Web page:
Lady Fortescue Steps Out is the first book in The Poor Relation series by M.C. Beaton.
Quick Review (read on for full review)
Addictive, light-hearted reading with a humorous cast and funny storyline. A charming first book in a series. Will be reading more! 3.5 / 5
Summary (from back of book)
What do you do if you are of noble stock but impoverished, living in London and with a certain style to maintain?
One has to work…but one’s relatives will be appalled when one turns one’s hand to trade. This is precisely what Lady Fortescue decides upon and, together with friend Colonel Sandhurst, transforms her decrepit Bond Street home into The Poor Relation: a posh hotel offering employment to other down-and-out aristocrats, and to guests the pleasure of being waited upon by the nobility.
Thus London’s newest – and most fashionable! – hotel is born…much to the dismay of the Duke of Rowcester, Lady Fortescue’s nephew, who is convinced his aunt’s foray into trade will denigrate the illustrious family name!
“Do you mean that we should stoop to being in trade, that we should become hotel servants?” demanded Lady Fortescue.
(Lady Fortescue Steps Out by M. C. Beaton, page 30)
Lady Fortescue Steps Out is an enjoyable, quick, fun-filled regency read that sets out to answer what is a genteel lady – or gentleman – to do when their wealth starts to dry up? Not go into trade, that’s for certain…or is it?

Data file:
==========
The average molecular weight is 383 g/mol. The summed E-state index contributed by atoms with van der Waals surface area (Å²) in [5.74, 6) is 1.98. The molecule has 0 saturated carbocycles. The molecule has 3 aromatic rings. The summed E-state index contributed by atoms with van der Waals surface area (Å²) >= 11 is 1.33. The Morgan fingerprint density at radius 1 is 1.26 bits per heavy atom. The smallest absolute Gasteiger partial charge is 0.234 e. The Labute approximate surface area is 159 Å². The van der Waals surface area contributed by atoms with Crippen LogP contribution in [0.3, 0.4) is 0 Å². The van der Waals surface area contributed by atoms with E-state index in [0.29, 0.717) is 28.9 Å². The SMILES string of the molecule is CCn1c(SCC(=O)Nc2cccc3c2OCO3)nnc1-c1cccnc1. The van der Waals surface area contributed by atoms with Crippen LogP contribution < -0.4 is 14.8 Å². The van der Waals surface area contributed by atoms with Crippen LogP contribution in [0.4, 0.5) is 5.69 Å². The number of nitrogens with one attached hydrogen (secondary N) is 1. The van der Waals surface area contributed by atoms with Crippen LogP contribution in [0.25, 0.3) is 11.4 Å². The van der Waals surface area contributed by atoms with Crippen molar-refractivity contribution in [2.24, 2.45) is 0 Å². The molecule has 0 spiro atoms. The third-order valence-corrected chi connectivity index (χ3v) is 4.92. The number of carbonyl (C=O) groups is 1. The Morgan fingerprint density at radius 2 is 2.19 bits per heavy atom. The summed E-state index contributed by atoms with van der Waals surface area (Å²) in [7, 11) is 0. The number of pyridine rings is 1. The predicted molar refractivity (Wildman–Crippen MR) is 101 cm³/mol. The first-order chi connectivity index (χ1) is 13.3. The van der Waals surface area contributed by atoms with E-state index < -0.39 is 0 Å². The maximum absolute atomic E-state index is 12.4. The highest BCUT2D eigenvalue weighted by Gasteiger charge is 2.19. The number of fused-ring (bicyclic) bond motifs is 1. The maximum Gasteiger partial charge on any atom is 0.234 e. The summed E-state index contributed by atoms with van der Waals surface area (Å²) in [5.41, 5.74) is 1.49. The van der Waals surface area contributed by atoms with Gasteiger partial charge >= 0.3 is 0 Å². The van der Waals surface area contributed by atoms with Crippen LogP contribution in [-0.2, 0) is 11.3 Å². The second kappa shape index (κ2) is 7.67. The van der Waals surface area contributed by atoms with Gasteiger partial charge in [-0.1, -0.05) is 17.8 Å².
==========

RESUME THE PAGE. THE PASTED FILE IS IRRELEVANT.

I really enjoyed how the characters came together; the cast is fun and the setting exquisite. Regency London and period country estates are brought to life with ease. The pacing of the story was quick and the tone and writing style, entertaining and engaging.
The storyline is a tad predictable in places – irate family members from the (very) more wealthy branches of the family tree, a hopeless romance across the social divide – but this did not detract from my enjoyment of the story. After all, the main premise of the story is so unusual for regency era fiction.
Although there is humour and light-heartedness to be found in the story, the author also cleverly weaves some of the more darker aspects of life in the period into the narrative. The status – or lack of if it – of women. Living standards for the poor – and for poor relations. However, this is done in such a way as to not become too heavy or overwhelming. The historical detail was handled the same way; no longwinded passages overloaded with information, but rather, snippets nicely intertwined through the story. In such a way we get to learn about regency levels of hygiene and false teeth, amongst other things.
A delightful tale in what I hope is delightful series. It was an easy, effortless read and I am eager to read book two, Miss Tonks Turns To Crime, to see how things progress.